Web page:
SHE IS NOT INVISIBLE by Marcus Sedgwick

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Only at Heathrow airport does Laureth realize the gravity of what she has done.  Technically, she has kidnapped her seven-year-old brother, Benjamin.  But it was all for good reason.  Laureth is convinced that her father is in danger in America.  A stranger found his notebook of writing ideas just lying on the ground next to a railroad track–and Laureth’s father never goes anywhere without his notebook.  When her mother won’t listen to her concerns, Laureth decides to take matters into her own hands and travel to America to find him.  But she can’t do it on her own.  Laureth is blind, and she needs someone to help her navigate through the airport and the city.  So Laureth and Benjamin arrive in New York City and begin the search for their father.  But when a series of coincidences complicate their search, they begin to wonder if their father’s obsession with writing a book about coincidence has led him down a dangerous path.

This novel is part thriller, part mystery, and part treatise on the theory of synchronicity (coincidence).  It definitely kept me turning pages.  But in the end, the stakes were not actually very high so the conclusion was not overly satisfying.  Still, an intriguing read for teens who like character-driven mysteries/thrillers.

Anticipated Sequels of 2014–Updated

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There are some cliff-hangers just itching to be resolved this year!  Here are some of the 2014 sequels and series finales for books that I’ve blogged the past couple of years.

Hollow City by Ransom Riggs — released January 2014
The long, long, long awaited sequel to Miss Peregrine’s Home for Peculiar Children has finally arrived!  I just started it, and a quick piece of advice–make sure you either remember Miss Peregrine really well or you reread it before you start Hollow City.  The sequel picks up exactly where book one left off and it doesn’t give you many reminders.  I know those cheesy shoe-horned in summaries used to drive me nuts when I was a kid (“The main character thought back on his previous year, which had included so many important plot points, such as. . . . “), but now that I don’t have time to reread an entire series every time a new book comes out I’m kind of lost without them.  Just one of the many downsides of adulthood.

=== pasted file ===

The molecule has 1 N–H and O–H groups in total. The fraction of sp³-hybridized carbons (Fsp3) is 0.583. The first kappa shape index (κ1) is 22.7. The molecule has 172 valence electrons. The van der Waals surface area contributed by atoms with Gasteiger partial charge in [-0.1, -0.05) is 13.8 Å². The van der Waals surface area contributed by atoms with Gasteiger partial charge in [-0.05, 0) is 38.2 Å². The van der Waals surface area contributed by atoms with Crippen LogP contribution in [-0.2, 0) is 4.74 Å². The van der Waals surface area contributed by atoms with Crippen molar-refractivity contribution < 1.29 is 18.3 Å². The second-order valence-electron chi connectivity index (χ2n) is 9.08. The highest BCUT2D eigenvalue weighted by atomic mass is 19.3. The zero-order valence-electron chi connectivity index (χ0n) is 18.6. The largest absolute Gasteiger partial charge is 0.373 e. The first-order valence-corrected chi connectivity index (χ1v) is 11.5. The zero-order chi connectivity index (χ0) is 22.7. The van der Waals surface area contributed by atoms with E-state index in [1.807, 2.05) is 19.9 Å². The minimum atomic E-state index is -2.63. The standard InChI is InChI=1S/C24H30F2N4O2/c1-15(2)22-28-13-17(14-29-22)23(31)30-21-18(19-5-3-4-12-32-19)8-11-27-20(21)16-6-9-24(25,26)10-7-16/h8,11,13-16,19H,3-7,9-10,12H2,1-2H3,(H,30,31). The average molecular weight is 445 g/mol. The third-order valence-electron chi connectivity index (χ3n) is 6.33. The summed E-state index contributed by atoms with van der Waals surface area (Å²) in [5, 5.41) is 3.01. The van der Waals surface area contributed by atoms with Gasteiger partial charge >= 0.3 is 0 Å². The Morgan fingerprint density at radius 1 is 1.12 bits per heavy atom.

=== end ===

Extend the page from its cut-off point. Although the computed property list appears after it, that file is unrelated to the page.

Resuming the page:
The Boy in the Smoke by Maureen Johnson — February 24, 2014
What we really want is a sequel to The Madness Underneath because of the cliff-hanger-of-shock-and-weeping.  But instead she’s giving us a novella prequel to tide us over.  At least we’ll get to hear about Stephen’s childhood.  Not that it will be so much comforting as increase our anxiety and anticipation for . . .

The Shadow Cabinet by Maureen Johnson — September 16, 2014
Ok, Maureen.  Make with the resolution already.

File Under: 13 Suspicious Incidents by Lemony Snicket — April 1, 2014
Speaking of prequels and teasers, 13 short mystery stories starring detective Lemony Snicket will be coming out this April.  But what we are really waiting for is . . 

Shouldn’t You Be in School? by Lemony Snicket–September 30, 2014
Book three in the All the Wrong Questions series.

Blood of Olympus by Rick Riordan — October 7, 2014
Percy Jackson’s final installment (take two) will be released this fall and answer all of our burning questions.  Will Gaea’s evil plan succeed and the mortal world perish!?  Ok, we can probably guess the answer to that one.  But is he going to kill off one of the demigods?  I don’t know about you guys, but that prophecy has me kind of antsy… Any guesses about who might break their oath with a final breath?


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The death of Sir Charles Baskerville would seem on the surface to be nothing more than an old man’s heart attack.  But the look of terror on Sir Charles’ face, the nearby paw print of a giant hound, and the ancient legend of the Hound of the Baskervilles which has plagued the family for a century are enough to prompt Dr. Mortimer to call in the assistance of Sherlock Holmes.  After an initial study of the case it is clear to Holmes that Charles Baskerville’s death was murder and that the new tenant of Baskerville Hall, the baronet Henry Baskerville, may be in grave danger.  So it is that Dr. Watson travels to Baskerville Hall with Sir Henry and the most famous and terrifying of Sherlock Holmes adventures unfolds on the dark moor.

For lovers of mystery and horror, The Hound of the Baskervilles remains a classic.  Through Watson’s recollections, diary entries, and letters, the suspenseful mystery comes together and the reader, along with Dr. Watson, is challenged to sift through the many complications and red herrings to tease out the true culprit and motive.  A great book that may even be of interest to advanced 5th-6th grade readers, as well as teens and adults!